Waste solution

With the disposal of nuclear waste high on the political agenda, a group of physicists claims to have discovered a technique that could make it harmless on timescales of just a few tens of years.



Professor Claus Rolfs, leader of the group at RuhrUniversity in Bochum, Germany, said his proposed method would mean that nuclear waste would not have to be buried deep underground.



The nuclear waste would be embedded in a metal and cooled to ultra-low temperatures. This speeds up the rate of decay of the radioactive material potentially cutting its half life by a factor of 100 or more.



Professor Rolfs said, ‘We are currently investigating radium-226, a hazardous component of spent nuclear fuel with a half-life of 1600 years. I calculate that using this technique could reduce the half-life to 100 years. At best, I have calculated that it could be reduced to as little as two years.‘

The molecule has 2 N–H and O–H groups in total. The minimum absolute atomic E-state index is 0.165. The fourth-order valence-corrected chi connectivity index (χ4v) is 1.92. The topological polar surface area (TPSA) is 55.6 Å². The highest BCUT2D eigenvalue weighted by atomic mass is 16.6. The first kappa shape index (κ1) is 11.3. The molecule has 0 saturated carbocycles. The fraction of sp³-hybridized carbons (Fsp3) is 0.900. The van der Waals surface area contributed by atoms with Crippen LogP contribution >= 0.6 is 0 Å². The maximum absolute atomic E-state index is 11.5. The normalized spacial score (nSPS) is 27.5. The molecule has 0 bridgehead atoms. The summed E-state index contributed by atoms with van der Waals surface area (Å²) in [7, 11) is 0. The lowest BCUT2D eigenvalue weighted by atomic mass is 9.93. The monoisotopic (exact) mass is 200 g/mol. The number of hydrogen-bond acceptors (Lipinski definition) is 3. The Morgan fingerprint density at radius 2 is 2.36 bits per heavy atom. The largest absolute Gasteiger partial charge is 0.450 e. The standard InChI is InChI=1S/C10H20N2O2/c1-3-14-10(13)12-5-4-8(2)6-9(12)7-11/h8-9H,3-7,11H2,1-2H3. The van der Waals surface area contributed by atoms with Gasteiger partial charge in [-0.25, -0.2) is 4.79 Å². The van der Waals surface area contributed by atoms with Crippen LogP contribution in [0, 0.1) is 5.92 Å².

Rolf noticed that more nuclear fusion reactions happened in a particle collider experiment if the atomic nuclei were encased in metal and cooled. Rolfs believes that if cooling nuclei in metal enhances fusion, it could enhance the opposite reaction, namely speeding up the rate at which radioactive particles decay.



According to Rolfs, the lower temperature of the metal means that free electrons can get closer to the radioactive nuclei. These electrons accelerate positively charged particles towards the nuclei, increasing the probability of fusion reactions, or in the opposite case, accelerate particles that are being ejected from the nucleus.